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Saturday, Dec. 8, 2007

Three hanged and named in ministry first

Disclosures end secrecy policy on executions


Staff writer

The Justice Ministry executed three death-row inmates Friday and, in a break with its secrecy policy, released their names and details directly to the public.

Seiha Fujima, 47, Hiroki Fukawa, 42, and Noboru Ikemoto, 74, were hanged early Friday, the ministry said. Fujima and Fukawa were executed at the Tokyo Detention House and Ikemoto at the Osaka Detention House.

The first executions authorized by Justice Minister Kunio Hatoyama reduced the number of inmates on death row to 104. His predecessor, Jinen Nagase, approved 10 executions during an 11-month stint, including last Christmas Day.

The government's secrecy policy on executions has been widely criticized. Since 1998, the ministry has limited disclosure on executions to just the number hanged on grounds that anything else might cause "emotional unsteadiness" in other inmates, and be criticized as insensitive toward convicts' kin. Before that, the ministry didn't disclose any information on executions.

But in an apparent effort to dispel the criticism, the ministry Friday disclosed the inmates' names, the crimes they were convicted of and the locations where they were hanged.

"Disclosure of such information is important to explain to the public that executions are being properly carried out," a Justice Ministry statement said.

Later in the day, Chief Cabinet Secretary Nobutaka Machimura said he hopes the disclosures continue.

But death penalty opponents argued Friday's information disclosure is far from sufficient to ensure transparency.

Koichi Kikuta, a professor emeritus at Meiji University and noted death penalty opponent, slammed the government announcement, saying releasing only the names, crimes and the location of the executions would only strengthen the public image of the convicts as "vicious."

At a news conference jointly organized by lawmakers opposing capital punishment, Kikuta demanded the government also make public the physical and mental state of the death-row inmates, as well as the rationale for the timing of executions.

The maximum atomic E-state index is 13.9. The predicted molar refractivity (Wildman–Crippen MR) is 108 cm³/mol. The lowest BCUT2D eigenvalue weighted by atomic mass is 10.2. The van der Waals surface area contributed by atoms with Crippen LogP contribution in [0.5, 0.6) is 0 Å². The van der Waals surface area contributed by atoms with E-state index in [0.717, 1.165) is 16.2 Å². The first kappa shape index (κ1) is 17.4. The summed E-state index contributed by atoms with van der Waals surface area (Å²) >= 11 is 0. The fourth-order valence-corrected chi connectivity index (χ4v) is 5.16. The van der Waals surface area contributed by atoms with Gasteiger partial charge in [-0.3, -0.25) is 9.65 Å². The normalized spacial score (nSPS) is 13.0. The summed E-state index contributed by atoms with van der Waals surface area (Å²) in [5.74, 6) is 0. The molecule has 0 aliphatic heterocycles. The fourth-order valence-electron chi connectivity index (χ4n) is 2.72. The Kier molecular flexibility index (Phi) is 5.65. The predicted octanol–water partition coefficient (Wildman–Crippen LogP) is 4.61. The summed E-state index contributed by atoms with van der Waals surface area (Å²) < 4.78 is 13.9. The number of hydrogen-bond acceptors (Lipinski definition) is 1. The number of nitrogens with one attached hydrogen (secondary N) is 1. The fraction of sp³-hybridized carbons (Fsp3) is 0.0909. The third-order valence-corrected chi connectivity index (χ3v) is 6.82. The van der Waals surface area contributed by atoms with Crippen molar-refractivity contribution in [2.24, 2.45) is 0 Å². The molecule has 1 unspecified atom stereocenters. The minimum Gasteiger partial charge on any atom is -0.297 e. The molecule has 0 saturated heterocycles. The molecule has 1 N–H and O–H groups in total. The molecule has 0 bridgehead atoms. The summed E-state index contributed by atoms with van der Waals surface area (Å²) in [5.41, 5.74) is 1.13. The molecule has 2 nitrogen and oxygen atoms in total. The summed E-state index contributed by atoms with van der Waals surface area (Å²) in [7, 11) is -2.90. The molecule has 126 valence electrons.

Fujima was convicted of murdering a 16-year-old girl, her younger sister and their mother at their house in Fujisawa, Kanagawa Prefecture, in May 1982. After stalking the girl for more than six months, he stabbed the three with a kitchen knife and a pocket knife after the girl spurned him.

Fujima was also found guilty of killing an accomplice in the crime and an acquaintance from a burglary. Fujima's lawyers argued that he was insane and thus should not have been held liable for the killings, but his sentence was finalized by the Supreme Court in June 2004.

Fukawa was arrested in May 1999 and convicted of fatally stabbing a 65-year-old colleague from a newspaper delivery company and her 91-year-old mother, after the colleague refused to lend him ¥2 million. His death sentence was finalized in January 2003 after he withdrew his Supreme Court appeal.

Ikemoto fatally shotgunned a distant 46-year-old relative and his spouse at the relative's house in June 1985 after having a heated debate with the couple over litter on his property. Ikemoto then went outside and shot a 71-year-old neighbor to death and wounded a bystander.

His appeal was rejected by the Supreme Court in March 1996.

The Japan Federation of Bar Associations denounced Friday's hangings in a statement released by Chairman Seigo Hirayama.

"There is always the danger of a wrongful execution," Hirayama said, calling for a moratorium on executions until the capital punishment system is reformed on the basis of open public debate.

The federation also demanded that the government ease restrictions on visits to and communication with death-row inmates. Such contact is restricted to family members and lawyers, and to an extremely limited number of occasions.

Hirayama also implied that the hangings reflect Japan's reluctance to follow an international trend toward abolishing capital punishment. Japan and the United States are the only major industrialized countries that still uphold capital punishment.

Calling executions an "ultimate violation of human rights," Amnesty International Japan also denounced Japan's practice of hanging inmates without giving them any prior notification.



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